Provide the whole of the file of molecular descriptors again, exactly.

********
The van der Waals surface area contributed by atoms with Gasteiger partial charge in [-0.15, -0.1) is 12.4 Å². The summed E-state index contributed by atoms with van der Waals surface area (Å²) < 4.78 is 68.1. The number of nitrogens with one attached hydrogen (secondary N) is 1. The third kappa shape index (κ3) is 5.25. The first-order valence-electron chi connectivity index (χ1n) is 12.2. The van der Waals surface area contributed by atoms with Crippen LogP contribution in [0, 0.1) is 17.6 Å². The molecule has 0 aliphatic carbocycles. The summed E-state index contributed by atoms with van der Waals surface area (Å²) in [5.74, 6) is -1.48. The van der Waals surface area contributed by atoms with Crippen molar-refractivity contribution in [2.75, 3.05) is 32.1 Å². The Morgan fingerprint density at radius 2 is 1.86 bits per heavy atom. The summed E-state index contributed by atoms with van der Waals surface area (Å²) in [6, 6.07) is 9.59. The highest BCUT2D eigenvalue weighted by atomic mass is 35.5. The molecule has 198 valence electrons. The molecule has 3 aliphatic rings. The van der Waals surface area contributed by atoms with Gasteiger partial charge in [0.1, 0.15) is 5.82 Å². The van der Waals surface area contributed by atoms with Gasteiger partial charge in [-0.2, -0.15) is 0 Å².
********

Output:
The van der Waals surface area contributed by atoms with Gasteiger partial charge in [-0.15, -0.1) is 12.4 Å². The summed E-state index contributed by atoms with van der Waals surface area (Å²) < 4.78 is 68.1. The number of nitrogens with one attached hydrogen (secondary N) is 1. The third kappa shape index (κ3) is 5.25. The first-order valence-electron chi connectivity index (χ1n) is 12.2. The van der Waals surface area contributed by atoms with Crippen LogP contribution in [0, 0.1) is 17.6 Å². The molecule has 0 aliphatic carbocycles. The summed E-state index contributed by atoms with van der Waals surface area (Å²) in [5.74, 6) is -1.48. The van der Waals surface area contributed by atoms with Crippen molar-refractivity contribution in [2.75, 3.05) is 32.1 Å². The Morgan fingerprint density at radius 2 is 1.86 bits per heavy atom. The summed E-state index contributed by atoms with van der Waals surface area (Å²) in [6, 6.07) is 9.59. The highest BCUT2D eigenvalue weighted by atomic mass is 35.5. The molecule has 198 valence electrons. The molecule has 3 aliphatic rings. The van der Waals surface area contributed by atoms with Gasteiger partial charge in [0.1, 0.15) is 5.82 Å². The van der Waals surface area contributed by atoms with Gasteiger partial charge in [-0.2, -0.15) is 0 Å².